Is censorship ever justified? : LUSENET : Novenotes : One Thread

Is censorship ever justified?--Al

-- Al Schroeder (, June 10, 2000



OK, here's a first. I'm going to take the opposite view point and say yes, you should censor what your son listens to and watches.

Why? Because of the principal behind it.

As a teenager, I listened to and wrote music that included references to everything you mentioned, plus a little juvenile references to Satan, hell, blah blah blah. My mom's way of dealing with it was to say "as long as it isn't loud enough that I hear it..fine."

But I just don't see that as being consistent with my own views and morals and values. As a father, I have every right AND responsiblity to censor what my children watch and listen to in our home. Do I believe for a second that this will prevent them from being exposed to this outside of the house? of course not. Do I think it will make the forbidden more appealling...perhaps. But I think it is of greater importance to take the risk and take the stand.

In the long run, if I can honestly look back and know that I based this decision on the fact that I wanted to send to my kids the message that I did not approve of these lyrics/actions, that I did not/could not justify supporting this artist by purchasing their product, and that I would hold them to the same level of accountability that I hold myself...then I don't believe that I am opening myself up to regret.

One thing, Al, and I mean this sincerely. All the above is how I believe I would respond with my kids when the time comes. I do not know your son. I do not pretend that I have the right to tell you if you are right or wrong or make judgments based on a single issue.

I respect and admire you, Mr. Al...but you did ask the question.

(you have no idea the pain my family went through to demonstrate to me the need to avoid conflict at all to even have written the above was a challenge against my nature that I wouldn't have undertaken had I not felt that this was a safe place to do me, I've become my parents....)

-- Bob (, June 11, 2000.

Oh, no offense taken, Bob. But what principle am I defending, what value am I showing? That homophobia or violence against women isn't ever condoned by me...or that freedom of speech is defended by me?

If Brian were eight, it would be different. Yet at fourteen, he knows what I believe in and what I fight offensive. I also have a fair idea of what HE finds repugnant, in real life, no matter what he listens to.

If I haven't taught him the right response by now, then in the four years before he's a legal adult, I won't change his mind. Also, he needs to know that I trust him not to let any one source overwhelm him.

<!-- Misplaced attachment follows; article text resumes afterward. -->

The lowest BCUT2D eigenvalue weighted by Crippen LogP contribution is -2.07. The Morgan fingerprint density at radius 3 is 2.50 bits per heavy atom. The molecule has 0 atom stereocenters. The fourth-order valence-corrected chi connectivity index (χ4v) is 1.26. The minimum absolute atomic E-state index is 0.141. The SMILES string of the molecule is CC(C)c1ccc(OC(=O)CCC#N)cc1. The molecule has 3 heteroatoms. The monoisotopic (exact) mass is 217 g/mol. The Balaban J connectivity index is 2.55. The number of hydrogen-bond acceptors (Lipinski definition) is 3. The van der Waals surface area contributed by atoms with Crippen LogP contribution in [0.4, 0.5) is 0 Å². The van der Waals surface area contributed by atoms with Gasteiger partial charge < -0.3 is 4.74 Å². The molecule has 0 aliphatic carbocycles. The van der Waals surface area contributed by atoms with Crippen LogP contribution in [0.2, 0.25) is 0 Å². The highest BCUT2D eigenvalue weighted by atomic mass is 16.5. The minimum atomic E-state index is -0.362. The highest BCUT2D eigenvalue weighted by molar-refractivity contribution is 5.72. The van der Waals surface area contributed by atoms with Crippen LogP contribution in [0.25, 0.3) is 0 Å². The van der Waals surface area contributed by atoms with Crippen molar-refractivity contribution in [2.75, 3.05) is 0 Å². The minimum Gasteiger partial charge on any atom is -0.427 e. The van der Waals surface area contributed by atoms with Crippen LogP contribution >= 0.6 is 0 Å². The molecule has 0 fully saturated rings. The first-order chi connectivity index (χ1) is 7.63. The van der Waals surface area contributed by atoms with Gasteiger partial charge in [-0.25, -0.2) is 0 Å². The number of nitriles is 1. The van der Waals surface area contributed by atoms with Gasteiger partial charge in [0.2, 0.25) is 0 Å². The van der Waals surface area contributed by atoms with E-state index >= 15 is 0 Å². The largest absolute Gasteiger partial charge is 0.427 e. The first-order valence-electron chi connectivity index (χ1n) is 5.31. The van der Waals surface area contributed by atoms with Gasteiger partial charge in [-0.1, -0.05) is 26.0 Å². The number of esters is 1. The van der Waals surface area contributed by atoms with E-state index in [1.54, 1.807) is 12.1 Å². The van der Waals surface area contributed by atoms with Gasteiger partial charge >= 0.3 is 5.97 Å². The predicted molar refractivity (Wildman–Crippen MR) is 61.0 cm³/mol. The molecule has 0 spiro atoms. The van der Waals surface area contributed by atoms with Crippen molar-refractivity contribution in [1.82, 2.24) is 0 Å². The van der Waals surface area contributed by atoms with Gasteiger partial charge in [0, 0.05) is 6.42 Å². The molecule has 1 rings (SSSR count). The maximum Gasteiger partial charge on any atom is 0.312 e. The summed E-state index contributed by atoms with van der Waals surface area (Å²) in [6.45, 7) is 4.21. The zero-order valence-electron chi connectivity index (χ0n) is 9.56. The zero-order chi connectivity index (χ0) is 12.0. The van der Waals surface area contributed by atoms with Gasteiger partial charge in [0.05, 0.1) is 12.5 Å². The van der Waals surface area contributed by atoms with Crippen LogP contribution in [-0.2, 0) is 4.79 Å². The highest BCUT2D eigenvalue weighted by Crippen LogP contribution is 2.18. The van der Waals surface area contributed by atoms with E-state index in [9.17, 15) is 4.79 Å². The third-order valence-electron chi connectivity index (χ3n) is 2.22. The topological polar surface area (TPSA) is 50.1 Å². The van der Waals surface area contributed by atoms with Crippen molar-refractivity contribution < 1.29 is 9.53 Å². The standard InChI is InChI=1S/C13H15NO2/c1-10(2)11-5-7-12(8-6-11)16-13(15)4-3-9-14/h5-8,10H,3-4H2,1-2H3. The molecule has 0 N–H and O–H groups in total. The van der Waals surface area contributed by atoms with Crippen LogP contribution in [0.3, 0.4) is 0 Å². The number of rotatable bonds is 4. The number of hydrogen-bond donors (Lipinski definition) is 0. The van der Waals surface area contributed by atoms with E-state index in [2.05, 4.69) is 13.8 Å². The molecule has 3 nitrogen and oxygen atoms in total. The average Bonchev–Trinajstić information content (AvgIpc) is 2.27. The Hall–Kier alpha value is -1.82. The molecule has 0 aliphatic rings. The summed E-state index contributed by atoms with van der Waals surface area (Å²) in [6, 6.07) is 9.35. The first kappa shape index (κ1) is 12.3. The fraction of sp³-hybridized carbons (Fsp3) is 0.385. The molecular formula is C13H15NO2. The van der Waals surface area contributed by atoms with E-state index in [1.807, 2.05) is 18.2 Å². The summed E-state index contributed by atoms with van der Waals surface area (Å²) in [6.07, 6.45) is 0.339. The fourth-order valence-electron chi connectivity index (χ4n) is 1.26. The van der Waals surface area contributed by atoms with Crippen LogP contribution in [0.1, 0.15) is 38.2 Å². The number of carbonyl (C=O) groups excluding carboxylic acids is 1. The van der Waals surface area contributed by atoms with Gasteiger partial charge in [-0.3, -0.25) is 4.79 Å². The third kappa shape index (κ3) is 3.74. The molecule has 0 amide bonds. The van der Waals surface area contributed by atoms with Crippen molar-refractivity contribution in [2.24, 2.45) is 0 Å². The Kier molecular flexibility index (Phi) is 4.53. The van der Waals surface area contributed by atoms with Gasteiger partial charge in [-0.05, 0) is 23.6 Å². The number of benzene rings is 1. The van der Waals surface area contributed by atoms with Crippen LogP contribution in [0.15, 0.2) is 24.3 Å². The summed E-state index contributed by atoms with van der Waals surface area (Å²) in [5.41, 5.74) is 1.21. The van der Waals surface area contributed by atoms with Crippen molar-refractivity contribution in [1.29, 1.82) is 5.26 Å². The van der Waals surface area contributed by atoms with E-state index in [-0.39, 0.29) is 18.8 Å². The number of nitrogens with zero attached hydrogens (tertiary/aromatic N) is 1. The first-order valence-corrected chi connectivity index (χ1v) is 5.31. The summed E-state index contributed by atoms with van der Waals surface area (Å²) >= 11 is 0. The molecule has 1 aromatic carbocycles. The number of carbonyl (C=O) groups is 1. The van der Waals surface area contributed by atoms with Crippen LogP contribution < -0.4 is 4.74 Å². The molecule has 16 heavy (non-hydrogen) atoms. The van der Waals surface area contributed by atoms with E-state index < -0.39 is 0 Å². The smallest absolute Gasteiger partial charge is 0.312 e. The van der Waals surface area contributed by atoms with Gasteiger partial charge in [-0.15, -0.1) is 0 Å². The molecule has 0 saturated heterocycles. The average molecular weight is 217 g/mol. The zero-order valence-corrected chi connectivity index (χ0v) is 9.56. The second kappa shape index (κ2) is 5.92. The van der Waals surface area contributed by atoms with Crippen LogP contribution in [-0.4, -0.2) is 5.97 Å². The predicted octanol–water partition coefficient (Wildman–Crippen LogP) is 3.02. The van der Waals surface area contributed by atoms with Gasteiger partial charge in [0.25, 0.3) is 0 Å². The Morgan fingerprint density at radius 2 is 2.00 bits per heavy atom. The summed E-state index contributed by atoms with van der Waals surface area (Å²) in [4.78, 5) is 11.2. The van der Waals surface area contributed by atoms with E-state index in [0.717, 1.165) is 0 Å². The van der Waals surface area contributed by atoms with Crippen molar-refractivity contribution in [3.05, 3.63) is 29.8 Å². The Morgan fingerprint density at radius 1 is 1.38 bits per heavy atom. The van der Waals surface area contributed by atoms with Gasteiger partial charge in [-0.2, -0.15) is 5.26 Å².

If I see it making a change in his behavior towards others...THEN I might take action. Not before.

I trust him.


-- Al Schroeder (, June 11, 2000.

I am somewhere in the middle on this matter. In certain cases I think censorship is justified. Matters of military strength, movements and equipment. In World War Two mail from the military was I think, justifiably censored. There are of course attendant dangers of obfuscation and hiding of faults by classifying items as top secret. Most every country has spies and a blown cover can be fatal.

In matters of personal speech, reading, clothing and music parents have the responsbility for their children of course and each child or progeny under parental overlook is unique and their need for control are quite different at different stages of life.

I tend to agree with Al. A whiff of censorship can turn into situations as in Russia and Nazi Germany where no one could trust any one, the ability speak freely was non-existant. If a publication varied one little bit it was shut down and the responsible parties imprisoned. Censorship is a dreaded thing and I think parents can imprint good values and ethics in their children as they grow. I remember how I was as a teen ager, I was a reader. If I couldn't check a book out of the library I would return time after time until I had it read. I was reading adult books far beyond my supposed age level.

One more thing that seems pertinent to me and should be considered is that humans, regardless of censorship will think their own thoughts inside their skull. And in dreams our control is relaxed an in the dreams we do the savage things and frowned on things that our sentient mind will neither consider or even admit to self that such thoughts exist in our psyche.